You can’t keep up a steady diet of deeply philosophical and meaningful literature without your brain going to rot. To hold the honor of being an eclectic reader you simply must branch out.
As you probably know by now, the Outlander series by Diana Gabaldon is the jewel of my escape reading. But what is in my filler and fluff category? (Fluff: those guilty pleasures that we might just be too embarrassed to reveal? )
I no longer read cereal boxes because I have outgrown Cheerios and Wheaties. Anyhow, they probably don’t put words on the boxes anymore. I occasionally have a good laugh with the Trader Joe’s Fearless Flyer. Or the American Science and Surplus catalog. Kudos to the creative writers.
What do you read just before you fall asleep at night? You want something that won’t disturb you or scare you or cause too much thinking when you want to shut down.
I reach for fluff books, books easily broken into small snippets of entertainment. Shown above are six books I have read and used as bedtime stories.
Post Secret, compiled by Frank Warren. Postcards were handed out to strangers, with these instructions: write down a secret you have never told and mail it in. This grew from an art project into this book and even an exhibit that came to our Lincoln Center. Revealing and sometimes sad.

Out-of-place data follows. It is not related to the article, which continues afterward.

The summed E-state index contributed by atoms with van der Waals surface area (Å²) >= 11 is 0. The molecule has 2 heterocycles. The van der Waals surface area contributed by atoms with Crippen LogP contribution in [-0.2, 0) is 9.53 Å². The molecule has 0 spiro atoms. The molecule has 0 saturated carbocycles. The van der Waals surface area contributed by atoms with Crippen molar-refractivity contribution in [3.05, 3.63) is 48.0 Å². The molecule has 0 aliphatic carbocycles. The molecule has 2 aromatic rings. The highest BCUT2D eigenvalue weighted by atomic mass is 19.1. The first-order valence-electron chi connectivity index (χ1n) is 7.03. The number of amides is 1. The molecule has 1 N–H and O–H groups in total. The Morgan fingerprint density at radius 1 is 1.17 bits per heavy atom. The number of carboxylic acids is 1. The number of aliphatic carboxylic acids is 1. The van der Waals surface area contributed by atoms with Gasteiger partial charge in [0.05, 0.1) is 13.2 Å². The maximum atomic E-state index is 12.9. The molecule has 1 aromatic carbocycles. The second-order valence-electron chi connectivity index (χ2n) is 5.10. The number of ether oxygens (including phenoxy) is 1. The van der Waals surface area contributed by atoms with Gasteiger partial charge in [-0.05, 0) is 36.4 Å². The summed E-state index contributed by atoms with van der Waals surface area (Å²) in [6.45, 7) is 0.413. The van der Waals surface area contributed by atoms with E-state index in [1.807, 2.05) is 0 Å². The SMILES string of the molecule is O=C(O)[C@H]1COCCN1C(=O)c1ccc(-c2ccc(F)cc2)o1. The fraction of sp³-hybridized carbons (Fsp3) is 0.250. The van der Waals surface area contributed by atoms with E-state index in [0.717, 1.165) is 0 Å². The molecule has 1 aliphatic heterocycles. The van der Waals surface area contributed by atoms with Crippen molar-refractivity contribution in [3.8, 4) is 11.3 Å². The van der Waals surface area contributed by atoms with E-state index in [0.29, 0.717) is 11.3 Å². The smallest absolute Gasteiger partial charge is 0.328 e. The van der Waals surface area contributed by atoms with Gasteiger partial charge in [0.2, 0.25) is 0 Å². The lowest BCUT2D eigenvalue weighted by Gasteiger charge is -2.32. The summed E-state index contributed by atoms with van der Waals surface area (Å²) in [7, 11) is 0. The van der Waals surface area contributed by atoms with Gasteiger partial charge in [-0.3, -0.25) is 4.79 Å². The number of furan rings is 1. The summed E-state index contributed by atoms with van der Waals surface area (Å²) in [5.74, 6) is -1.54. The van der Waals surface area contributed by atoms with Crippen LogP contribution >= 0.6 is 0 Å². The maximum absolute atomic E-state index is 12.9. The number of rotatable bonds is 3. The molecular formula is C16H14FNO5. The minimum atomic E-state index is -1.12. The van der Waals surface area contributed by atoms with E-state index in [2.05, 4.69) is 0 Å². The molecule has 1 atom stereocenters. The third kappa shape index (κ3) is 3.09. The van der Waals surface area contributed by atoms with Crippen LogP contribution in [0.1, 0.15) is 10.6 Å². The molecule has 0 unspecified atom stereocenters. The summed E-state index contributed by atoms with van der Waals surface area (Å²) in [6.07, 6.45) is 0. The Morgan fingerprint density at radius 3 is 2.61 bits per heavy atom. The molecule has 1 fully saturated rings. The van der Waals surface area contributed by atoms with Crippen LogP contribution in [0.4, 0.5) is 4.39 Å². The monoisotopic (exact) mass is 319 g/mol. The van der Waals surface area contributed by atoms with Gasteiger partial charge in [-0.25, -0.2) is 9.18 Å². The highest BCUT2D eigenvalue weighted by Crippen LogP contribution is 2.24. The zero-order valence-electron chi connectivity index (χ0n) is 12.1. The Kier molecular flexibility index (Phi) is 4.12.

Footnotes from the World’s Greatest Bookstores, by Bob Eckstein. A visually lovely book with charming illustrations by Eckstein of each bookstore. I wished for more information on each and every one. Many of these bookstores are already closed. I have been to just two of them: Shakespeare and Co. and Powells, although every time I travel I do visit other bookstores. This is a book for booksellers and book lovers. The foreword by Garrison Keillor and the introduction by Eckstein are so inspirational I may never retire.
First Flight, by Noriko and Don Carroll. A hummingbird decided to build a nest on the clothesline on their porch. The Carrolls set up a camera and recorded the birth and maturation of two chicks. Gorgeous close-up photography. An inside look at the lives of this tiny family. Entrancing.
Literary Miscellany, by Alex Palmer. Entertaining trivia for the booklover. Did you know that Samuel Taylor Coleridge said in 1808: “Where the reading of novels prevails as a habit, it occasions in time the entire destruction of the powers of the mind.” Yes, it’s happening with me. Hemingway, known for brevity, won the Pulitzer for The Old Man and the Sea. Some claim he wrote the shortest novel ever. One sentence.
Unlikely Friendships by Jennifer Holland. You’ve seen many of these before on your Facebook feed. This book is high on the cuteness scale. Strange animal pairings such as a cat and an iguana, a lioness and baby oryx, owlet and greyhound, rats and a cat.
Humans of New York Stories, by Brandon Stanton. Humanity, humanity! Photography and short interviews. Funny, sad, whimsical.
While none of these is great literature, they still have the power to teach.
Other ideas for quick reads – books of poetry or short stories. Share your suggestions…
Well. . . I must admit that some Lemony Snicket has passed through my eyeballs from time to time.
Cynthia, due to your wise advice, children’s books have, increasingly, filled that need. However, some of these have been so artfully written that to categorize them as “fluff” would be doing their authors a disservice.
I would also mention the so-called cartoon books: The Far Side, Calvin and Hobbes, Mad Magazine in its various iterations, and my beloved Peanuts.